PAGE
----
By letterhead | October 13, 2009
We are now just a week or so past the one-year anniversary of the financial bailout. And as I was sorting through some old files over the weekend, I came across an issue of O’Dwyer’s from October 1, 2008… the week of the TARP vote, which was held on Oct 3, 2008.
In that issue, there was an article titled Wall Street Meltdown Rattles PR. In it, several p.r. heavy-weights discussed the affect of the crisis on clients. They also offered thoughts on how the financial services industry would react.
The titan who was most wrong in his prognostications was Manning Selvage & Lee CEO Mark Hass, who said that, “The economic crisis… will accelerate the trend we’ve been seeing among companies to be more authentic, and that’s a good thing.”
Hmmm… ‘authentic’ you say? Looking back on the past year, can anyone say that they have seen a single industry be more consistently and disastrously tone-deaf to public outrage than financial services in 2009?
From outrageous sales junkets, to executive pay, to bonus madness, to lack of financial transparency, to their opposition to consumer protections, to exorbitant fee hikes, to their cavalier return to business as usual in the derivatives market, to spending taxpayer money lobbying Congress to thwart regulatory reform, to a dozen other thumb-in-the-eye fiascos… the industry has been Exhibit A in bad corporate behavior.
OK YOU GOT ME ON THE VALUES THING
Where Hass was actually right, though unintentionally, was in his comment that, “The financial crisis will lead many companies to re-examine their own core values and further align those values with their business practices.”
In fact, they did. They brought their values down into the gutter where their business practices have long resided.
I leave it to the esteemed reader to evaluate Hass’s claim that in times of crisis, “… great brands and companies fall back on the values that defined them and made them great.”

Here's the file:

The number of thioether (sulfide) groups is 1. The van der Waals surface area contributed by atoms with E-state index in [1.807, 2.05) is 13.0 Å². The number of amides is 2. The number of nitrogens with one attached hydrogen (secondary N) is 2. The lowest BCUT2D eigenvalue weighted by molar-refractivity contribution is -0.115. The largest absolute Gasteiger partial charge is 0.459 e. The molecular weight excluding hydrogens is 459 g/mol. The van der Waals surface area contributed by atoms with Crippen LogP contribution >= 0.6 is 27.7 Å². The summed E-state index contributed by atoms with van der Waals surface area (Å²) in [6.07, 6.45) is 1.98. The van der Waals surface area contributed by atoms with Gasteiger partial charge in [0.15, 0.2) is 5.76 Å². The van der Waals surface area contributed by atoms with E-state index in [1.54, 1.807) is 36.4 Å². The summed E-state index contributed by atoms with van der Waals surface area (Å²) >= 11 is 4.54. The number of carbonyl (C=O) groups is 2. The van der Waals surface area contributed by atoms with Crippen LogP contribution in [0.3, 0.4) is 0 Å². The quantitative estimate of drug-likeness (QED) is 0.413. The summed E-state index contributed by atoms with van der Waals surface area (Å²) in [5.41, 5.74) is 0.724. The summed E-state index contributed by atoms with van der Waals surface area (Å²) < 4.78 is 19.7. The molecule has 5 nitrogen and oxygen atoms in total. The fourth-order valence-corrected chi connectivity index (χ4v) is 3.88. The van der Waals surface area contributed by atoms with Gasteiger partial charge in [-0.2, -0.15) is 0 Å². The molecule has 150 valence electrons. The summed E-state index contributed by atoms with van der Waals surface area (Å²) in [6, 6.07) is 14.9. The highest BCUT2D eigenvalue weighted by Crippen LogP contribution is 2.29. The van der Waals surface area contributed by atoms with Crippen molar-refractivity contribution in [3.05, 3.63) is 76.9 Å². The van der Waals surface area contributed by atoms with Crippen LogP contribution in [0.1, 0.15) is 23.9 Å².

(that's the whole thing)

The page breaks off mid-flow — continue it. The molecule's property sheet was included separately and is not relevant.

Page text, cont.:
Perhaps these are the values that made them great…
NAIVETE? OR AN INTENTIONAL FOG OF OPTIMISM
Michael Robinson, of Levick Strategic Communications, claimed that clients effort to “fine tune their messaging” will come “once the initial political uproar over the Bush Administration’s to bail out Wall Street subsides.” He attributed the uproar to the “blame game due to the political campaign season.”
He was assuming, of course, that the uproar would subside… assuming that the industry itself would not keep sticking its big swingin’ you-know-what into the hornet’s nest of public outrage.
Dave Senay, of Fleishman Hillard, was equally upbeat. And about as counter-intuitively correct as Hass:
“Smart companies know this is a transitory period and are using it to develop or extend a competitive advantage. [FH] is spending a lot of time helping clients seize the opportunity for greater separation. This is an era that rewards initiative. Rewards fall to the bold.”
Transitory? Here we are a year later and from an image stand point things have never been worse, except maybe in 1932.
And to the “bold?” Given the industry’s antics over the past year, “ballsy” would be a more appropriate word.
THE IMPORTANCE OF P.R. TO MOST CORPORATE EXECUTIVES
We hear a lot of noise in the p.r. profession these days about “authenticity” and “transparency” and “ethics” and “values” and a whole lot of other uplifting whimsy. We hear how these things are the driving force of the profession and that p.r. pros are the anointed speakers of truth to power within the corporation.
Back around October 2008… as the financial services business was imploding, and taking the entire world economy down with it… PRSA chair-elect Cherenson was quoted in O’Dwyers saying that the p.r. pro is “the antenna, conscience, and voice of an organization.” He said that p.r. pros are “keepers of the corporate DNA” and that we have to “fight to own a part of the corporation” because we are “trust-builders whose role is to forge collaborations.”
Yeah… that’s oh so clearly the role that p.r. pros have been playing at banks, brokerages, and investment houses for much of the past year. All their assumed entreaties to authenticity, transparency and ethics have had exactly ZERO impact. (If this were a “green” competition, such a zero-impact lifestyle would win them top honors.)
And if Cherenson is, in fact, counter-intuitively correct, and p.r. pros are the keepers of the corporate DNA, then the profession’s failure to influence corporate behavior one iota speaks volumes about p.r. pros’ impotence. Stubborn, tone-deaf, rapacious self-preservation has won out, as it so often does; it’s the defining strand of corporate DNA and in most instances p.r. pros are powerless to change it.
Most of the time all our happy talk doesn’t amount to a hill of beans.
It may initially make for tasty sound bites, but when mixed with corporate bile, it’s decidedly less flavorful on the repeat.